I found this on the internet "White Sticky Rice (kao niow): Also Sticky Rice Steamerknown as "glutinous" rice or "sweet" rice, this starchy grain is steamed dry after prolonged soaking to yield a sticky, chewy texture. Steamed sticky rice is the staple food of northern and northeastern Thailand, where it replaces the regular steamed rice of the central region. Use medium- to long-grain glutinous rice and not the round short-grain variety for Thai-style meals.

Soak the opaque white grains in plenty of water for four hours or more. The grains will absorb water and grow in size. Then drain and steam without any water for about half an hour. For less than two cups of rice, steam in a dry dish on the rack of a stacked steamer; for more than two cups, use the special sticky rice steamer available from Southeast Asian markets – a woven, hat-like bamboo basket that fits over a pot with a collar shaped somewhat like a spittoon."

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Speaking of basmati rice, does anyone have a good simple recipe for saffron basmati rice? When I usually make basmati, I generally throw in a cinammon stick, a few cloves, and some salt, but that's it. Lately, I've been trying to incorporate saffron, but I can't get that rich yellow color that makes saffron rice so exotic (and delicious!)

Any tips are appreciated.

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Speaking of basmati rice, does anyone have a good simple recipe for saffron basmati rice? When I usually make basmati, I generally throw in a cinammon stick, a few cloves, and some salt, but that's it. Lately, I've been trying to incorporate saffron, but I can't get that rich yellow color that makes saffron rice so exotic (and delicious!)

Any tips are appreciated.

I usually use the following recipe and it is easily adaptable to variations. :o

SAFFRON ALMOND RICE PILAF

Serves 8

2 cups chicken stock or low-sodium canned chicken broth

2 cups water

generous pinch of saffron threads

1 cup shallots, chopped

4 tablespoons unsalted butter

2⅔ cups long-grain rice (preferably basmati or jasmine)

1 teaspoon salt

¼ teaspoon black pepper

1 cup sliced almonds, toasted

Heat the broth and water in a small saucepan over moderate heat until hot, then crumble saffron into liquid and stir. Remove from heat.

Cook the shallots in the butter in a saucepan over moderate heat, stirring occasionally, until soft and golden brown, 5 to 10 minutes. Add the rice and cook, stirring frequently, until fragrant and pale golden, ~3 minutes. Stir in the saffron broth, salt and pepper and bring to a boil. Reduce the heat to low and cook, covered, until rice is tender and liquid is absorbed, ~20 minutes. Remove the pan from the heat and let the rice sit, covered for 5 minutes, then fluff with a fork and fold in the almonds.

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Speaking of basmati rice, does anyone have a good simple recipe for saffron basmati rice? When I usually make basmati, I generally throw in a cinammon stick, a few cloves, and some salt, but that's it. Lately, I've been trying to incorporate saffron, but I can't get that rich yellow color that makes saffron rice so exotic (and delicious!) "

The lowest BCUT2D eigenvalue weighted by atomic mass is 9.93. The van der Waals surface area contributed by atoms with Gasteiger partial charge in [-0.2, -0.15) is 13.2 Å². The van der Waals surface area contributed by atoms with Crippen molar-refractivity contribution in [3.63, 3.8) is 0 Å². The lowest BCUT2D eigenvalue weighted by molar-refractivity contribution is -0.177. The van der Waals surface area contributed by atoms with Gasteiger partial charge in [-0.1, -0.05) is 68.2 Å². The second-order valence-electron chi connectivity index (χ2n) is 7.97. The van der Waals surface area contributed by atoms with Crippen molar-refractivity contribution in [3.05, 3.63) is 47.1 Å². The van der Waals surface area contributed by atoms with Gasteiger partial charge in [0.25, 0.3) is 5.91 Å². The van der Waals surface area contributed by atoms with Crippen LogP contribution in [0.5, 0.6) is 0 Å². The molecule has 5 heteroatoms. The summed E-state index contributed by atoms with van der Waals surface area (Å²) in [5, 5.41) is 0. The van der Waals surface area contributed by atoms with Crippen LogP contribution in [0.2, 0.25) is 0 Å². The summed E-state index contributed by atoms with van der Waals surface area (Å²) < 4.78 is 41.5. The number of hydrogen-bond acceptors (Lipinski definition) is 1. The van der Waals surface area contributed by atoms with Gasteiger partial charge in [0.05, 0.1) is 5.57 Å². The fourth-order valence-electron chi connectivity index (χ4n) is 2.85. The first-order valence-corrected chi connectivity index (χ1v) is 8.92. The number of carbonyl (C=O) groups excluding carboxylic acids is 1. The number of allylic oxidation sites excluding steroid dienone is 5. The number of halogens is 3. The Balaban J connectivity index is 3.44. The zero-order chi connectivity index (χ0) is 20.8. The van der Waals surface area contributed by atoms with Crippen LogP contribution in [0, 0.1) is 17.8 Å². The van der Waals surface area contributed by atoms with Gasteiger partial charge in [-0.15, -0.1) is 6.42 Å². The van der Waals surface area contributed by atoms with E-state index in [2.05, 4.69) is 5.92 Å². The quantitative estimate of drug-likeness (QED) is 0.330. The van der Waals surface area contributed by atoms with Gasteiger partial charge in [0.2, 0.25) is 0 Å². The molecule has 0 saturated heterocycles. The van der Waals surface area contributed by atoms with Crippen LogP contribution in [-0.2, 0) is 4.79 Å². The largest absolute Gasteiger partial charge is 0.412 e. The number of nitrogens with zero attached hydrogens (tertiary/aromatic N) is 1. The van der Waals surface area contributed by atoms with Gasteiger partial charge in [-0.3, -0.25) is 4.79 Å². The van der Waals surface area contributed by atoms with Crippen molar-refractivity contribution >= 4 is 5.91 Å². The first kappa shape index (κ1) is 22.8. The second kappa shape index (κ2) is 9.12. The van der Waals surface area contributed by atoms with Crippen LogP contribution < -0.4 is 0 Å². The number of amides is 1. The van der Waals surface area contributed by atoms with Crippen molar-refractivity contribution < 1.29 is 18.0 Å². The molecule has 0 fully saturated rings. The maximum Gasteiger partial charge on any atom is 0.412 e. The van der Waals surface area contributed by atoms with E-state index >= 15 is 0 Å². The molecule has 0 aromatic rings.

I add tumeric to our rice to get the yellow color and a bit of flavor. Not the same flavor as saffron, however. Although I generally use a rice cooker, I also have much luck with a recipe from the 60 Minute Gourmet series - saute few tablespoons onion in butter 'til soft, stir in rice, add chicken broth (1-1/2 cups to one cup rice; if making more rice I usually use a broth/water mix); bring to boil, stir, cover and cook on low heat for 17 minutes. Perfect every time. If using a mold to shape the rice for serving, I use small asian rice bowls - I often stir peas or scallions in to the rice after it is cooked.

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I have a conundrum. After shopping at Kam Sam, Maxim's and Great Wall lately, I have noticed that rice brand selection has become less selective and less logical, in a sense, to me. Before, I could find more varities of Japanese short grain brands, but now, I have found that there are more Thai and Indian brands of rice, or more Black, Purple, or "healthier" rice varities.

While the rice brands I ate growing up are fine (Nishiki - see bottom or Kokuho), I find that I tend to like cooking more with Tamaki, Nishimoto (Sekka) or JFC's Tamanishiki or Yume-Nishiki, but I can't find them for sale anywhere.

Has anyone: 1. Seen the last four types sold anywhere, or 2. Can recommend another brand and where it's sold? Thank you!!

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I was nosing around the kitchen trying to decide what to make for dinner tonight, and I couldn't help but notice all the rice. Arborio, carnaroli, basmati, Spanish medium grain, jasmine, sweet, black sweet, and a 10 pound bag of organic brown rice bought during a Costco moment. On top of that, there are the bags of rice, brown rice, and sweet rice flours. I've got more than fifty pounds of rice in the house right now. Egad. I think I'll make a rice salad.

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I was nosing around the kitchen trying to decide what to make for dinner tonight, and I couldn't help but notice all the rice. Arborio, carnaroli, basmati, Spanish medium grain, jasmine, sweet, black sweet, and a 10 pound bag of organic brown rice bought during a Costco moment. On top of that, there are the bags of rice, brown rice, and sweet rice flours. I've got more than fifty pounds of rice in the house right now. Egad. I think I'll make a rice salad.